The Misleading Language of the 2012 NDAA

The National Defense Authorization Act of 2012 (NDAA) includes provisions that allow the President to indefinitely imprison U.S. citizens or others, without trial. The language of the “indefinite detention” provisions of the NDAA was carefully crafted to be misleading to the average American. This makes it easy for politicians to lie about the scope of this authority while using statements which are, technically, true. Despite outcry from civil liberties groups, the Act was passed with broad bipartisan support and was signed into law by Obama. A handful of brave Congressmen and Senators spoke out, but it was not enough to break the overwhelming consensus. Here are some of the deceptions which are now being used on constituents by those who supported the bill (In the clips I have seen from the debates, it was openly discussed that the provisions allowed indefinite detention of U.S. citizens without trial, so I believe that these deceptions are intentional):

Deception #1: "The NDAA gives no NEW authority to detain citizens." This is an accurate, but misleading, statement. The NDAA does not grant new authority; it merely codifies the unconstitutional authority that the President already claims, under the September 18, 2001, Authorization for Use of Military Force (AUMF).

Deception #2: "U.S. citizens are exempt from the REQUIREMENT of military detention." This is also a, technically, true, but deceptive, statement. U.S. citizens and legal resident aliens are exempted from the REQUIREMENT of military detention. They are not, however, exempt from the OPTION of military detention, which can be initiated at the sole discretion of the Executive. Under this law, the President can decide whether a citizen will be held under military or civilian law. As for covered non-citizens, section 1022 REQUIRES that they be held under military law (it is not left to the President's discretion).

Please see my supporting arguments below:

The “indefinite detention” provisions (section 1021 and 1022) of the National Defense Authorization Act of 2012 (NDAA) are in direct contravention of the 5th and 6th Amendments to the Constitution (among other possible constitutional violations). These provisions of the NDAA provide the President, AT HIS SOLE DISCRETION, with the option of indefinitely detaining “covered” American Citizens and Legal Resident Aliens, WITHOUT TRIAL. The provisions make it a requirement that other Foreign Nationals who are “covered persons” be detained under military law (unless the President applies for and receives a special waiver from Congress). Because there is no trial, those alleged to be “covered persons” under these provisions will have little to no ability to challenge such claims. This means that one could be designated a “covered person” with no substantial proof. There may also be no opportunity for a Supreme Court legal challenge of the constitutionality of this law, as a victim of this legislation would not be granted access to the judicial system. I cite the important parts of the bill below. I have entered my own commentary in bold, enclosed in brackets. The full text of the final NDAA, the Senate bill, and Obama’s Statement of Policy can all be found in links at the bottom.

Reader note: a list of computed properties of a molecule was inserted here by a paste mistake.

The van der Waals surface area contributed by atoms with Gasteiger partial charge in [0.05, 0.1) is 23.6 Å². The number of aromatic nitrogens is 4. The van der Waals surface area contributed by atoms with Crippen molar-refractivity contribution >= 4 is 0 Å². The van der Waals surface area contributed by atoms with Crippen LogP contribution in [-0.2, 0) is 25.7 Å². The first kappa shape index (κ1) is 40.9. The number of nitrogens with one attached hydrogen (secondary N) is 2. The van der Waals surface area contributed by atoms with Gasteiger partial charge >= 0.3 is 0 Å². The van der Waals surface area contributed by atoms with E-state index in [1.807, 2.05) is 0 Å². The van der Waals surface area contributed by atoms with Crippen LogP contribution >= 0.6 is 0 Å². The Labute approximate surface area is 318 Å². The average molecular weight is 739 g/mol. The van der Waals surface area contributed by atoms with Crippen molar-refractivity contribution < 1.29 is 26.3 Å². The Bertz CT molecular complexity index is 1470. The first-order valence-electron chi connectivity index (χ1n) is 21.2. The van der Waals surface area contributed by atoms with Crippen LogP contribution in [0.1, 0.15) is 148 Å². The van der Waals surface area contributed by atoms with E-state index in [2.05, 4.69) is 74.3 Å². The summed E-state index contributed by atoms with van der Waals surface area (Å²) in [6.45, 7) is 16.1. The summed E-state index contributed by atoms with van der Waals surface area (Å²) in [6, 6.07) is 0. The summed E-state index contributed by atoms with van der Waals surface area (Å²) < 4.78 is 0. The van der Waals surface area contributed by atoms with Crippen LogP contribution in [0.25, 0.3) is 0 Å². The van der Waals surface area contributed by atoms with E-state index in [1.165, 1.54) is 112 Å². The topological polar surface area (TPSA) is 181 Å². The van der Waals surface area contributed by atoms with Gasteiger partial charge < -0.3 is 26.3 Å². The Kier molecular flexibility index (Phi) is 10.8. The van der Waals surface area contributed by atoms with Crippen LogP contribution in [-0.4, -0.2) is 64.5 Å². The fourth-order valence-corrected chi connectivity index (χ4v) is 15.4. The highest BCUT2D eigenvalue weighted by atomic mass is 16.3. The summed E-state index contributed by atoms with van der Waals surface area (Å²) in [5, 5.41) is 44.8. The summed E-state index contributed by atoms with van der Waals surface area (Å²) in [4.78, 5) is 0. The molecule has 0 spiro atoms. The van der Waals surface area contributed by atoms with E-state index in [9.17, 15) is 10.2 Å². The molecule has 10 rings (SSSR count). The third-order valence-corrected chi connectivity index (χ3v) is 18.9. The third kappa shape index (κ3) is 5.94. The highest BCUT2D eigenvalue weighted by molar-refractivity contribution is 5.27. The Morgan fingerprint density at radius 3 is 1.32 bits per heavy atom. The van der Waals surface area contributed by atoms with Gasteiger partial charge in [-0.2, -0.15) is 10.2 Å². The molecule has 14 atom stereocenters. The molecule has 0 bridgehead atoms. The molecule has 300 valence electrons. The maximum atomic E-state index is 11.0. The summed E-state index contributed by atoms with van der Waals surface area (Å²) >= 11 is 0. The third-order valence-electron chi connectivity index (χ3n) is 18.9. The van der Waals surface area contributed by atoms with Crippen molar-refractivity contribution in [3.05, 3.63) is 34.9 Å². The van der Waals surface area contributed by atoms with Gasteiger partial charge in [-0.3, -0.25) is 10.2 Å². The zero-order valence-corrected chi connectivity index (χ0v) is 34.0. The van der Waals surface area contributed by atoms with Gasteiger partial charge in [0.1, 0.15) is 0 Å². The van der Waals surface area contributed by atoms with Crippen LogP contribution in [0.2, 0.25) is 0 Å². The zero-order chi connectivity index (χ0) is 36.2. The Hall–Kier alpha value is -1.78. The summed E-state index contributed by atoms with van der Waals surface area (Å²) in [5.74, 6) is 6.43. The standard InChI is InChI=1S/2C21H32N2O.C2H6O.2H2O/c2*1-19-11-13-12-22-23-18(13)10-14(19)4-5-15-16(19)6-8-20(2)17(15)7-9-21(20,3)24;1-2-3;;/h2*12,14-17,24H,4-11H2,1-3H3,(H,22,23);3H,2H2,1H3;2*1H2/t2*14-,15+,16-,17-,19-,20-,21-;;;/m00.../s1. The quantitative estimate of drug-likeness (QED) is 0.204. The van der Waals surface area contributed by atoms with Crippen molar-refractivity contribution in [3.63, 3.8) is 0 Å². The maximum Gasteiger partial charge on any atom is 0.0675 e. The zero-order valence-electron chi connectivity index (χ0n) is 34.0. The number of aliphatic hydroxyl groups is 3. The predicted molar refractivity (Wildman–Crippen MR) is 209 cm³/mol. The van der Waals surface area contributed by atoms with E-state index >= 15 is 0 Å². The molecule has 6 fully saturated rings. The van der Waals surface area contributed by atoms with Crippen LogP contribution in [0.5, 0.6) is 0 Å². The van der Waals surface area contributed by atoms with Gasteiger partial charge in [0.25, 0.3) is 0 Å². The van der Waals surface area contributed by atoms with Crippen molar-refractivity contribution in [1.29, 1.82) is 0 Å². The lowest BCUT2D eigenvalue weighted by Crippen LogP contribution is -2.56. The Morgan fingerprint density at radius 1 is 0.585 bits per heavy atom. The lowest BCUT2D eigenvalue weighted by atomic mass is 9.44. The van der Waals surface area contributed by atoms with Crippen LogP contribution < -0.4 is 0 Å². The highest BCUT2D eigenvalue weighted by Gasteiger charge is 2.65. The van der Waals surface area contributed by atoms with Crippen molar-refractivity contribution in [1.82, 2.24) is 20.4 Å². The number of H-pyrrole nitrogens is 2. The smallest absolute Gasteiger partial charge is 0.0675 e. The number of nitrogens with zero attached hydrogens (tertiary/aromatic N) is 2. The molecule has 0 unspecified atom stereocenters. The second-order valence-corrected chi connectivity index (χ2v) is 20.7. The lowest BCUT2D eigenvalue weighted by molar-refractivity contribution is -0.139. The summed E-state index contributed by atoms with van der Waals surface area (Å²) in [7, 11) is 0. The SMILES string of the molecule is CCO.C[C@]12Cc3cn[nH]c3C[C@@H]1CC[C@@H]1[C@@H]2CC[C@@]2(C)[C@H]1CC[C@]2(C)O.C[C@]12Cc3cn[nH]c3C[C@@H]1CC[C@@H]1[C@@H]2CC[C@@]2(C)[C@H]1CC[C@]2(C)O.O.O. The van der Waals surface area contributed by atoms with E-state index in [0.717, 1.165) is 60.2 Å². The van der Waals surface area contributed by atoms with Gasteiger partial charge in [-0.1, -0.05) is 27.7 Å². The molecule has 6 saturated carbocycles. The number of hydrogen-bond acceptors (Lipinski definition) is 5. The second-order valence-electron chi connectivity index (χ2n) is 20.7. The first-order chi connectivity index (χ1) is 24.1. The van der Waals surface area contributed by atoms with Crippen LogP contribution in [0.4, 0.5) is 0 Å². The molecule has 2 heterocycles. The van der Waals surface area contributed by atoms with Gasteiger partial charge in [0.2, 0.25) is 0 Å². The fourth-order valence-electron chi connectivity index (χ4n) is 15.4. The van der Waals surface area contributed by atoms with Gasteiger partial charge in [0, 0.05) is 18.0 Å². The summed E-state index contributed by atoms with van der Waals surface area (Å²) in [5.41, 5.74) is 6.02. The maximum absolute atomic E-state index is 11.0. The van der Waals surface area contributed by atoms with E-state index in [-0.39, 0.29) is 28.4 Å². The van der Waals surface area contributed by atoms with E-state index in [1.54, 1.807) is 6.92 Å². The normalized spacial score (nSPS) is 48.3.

While this was still a bill in the Senate, it was called S.1867. The sections 1021 and 1022, which I have copied below, corresponded to sections 1031 and 1032 in the Senate bill. With regard to these sections, Obama issued a “Statement of Administration Policy” on 11/17/2011. He claimed that the bill was an unnecessary codification of an authority which ALREADY EXISTED (see Deception #1 above). The Administration’s statement said, “Section 1031 attempts to expressly codify the detention authority that exists under the Authorization for Use of Military Force (Public Law 107-40) (the “AUMF”). The authorities granted by the AUMF, including the detention authority, are essential to our ability to protect the American people from the threat posed by al-Qa'ida and its associated forces, and have enabled us to confront the full range of threats this country faces from those organizations and individuals. Because the authorities codified in this section already exist, the Administration does not believe codification is necessary and poses some risk. After a decade of settled jurisprudence on detention authority, Congress must be careful not to open a whole new series of legal questions that will distract from our efforts to protect the country. While the current language minimizes many of those risks, future legislative action must ensure that the codification in statute of express military detention authority does not carry unintended consequences that could compromise our ability to protect the American people.”

Pertinent Language from the Final NDAA of 2012


(a) IN GENERAL.—Congress affirms that the authority of the President to use all necessary and appropriate force pursuant to the Authorization for Use of Military Force (Public Law 107–40; 50 U.S.C. 1541 note) includes the authority for the Armed Forces of the United States to detain covered persons (as defined in subsection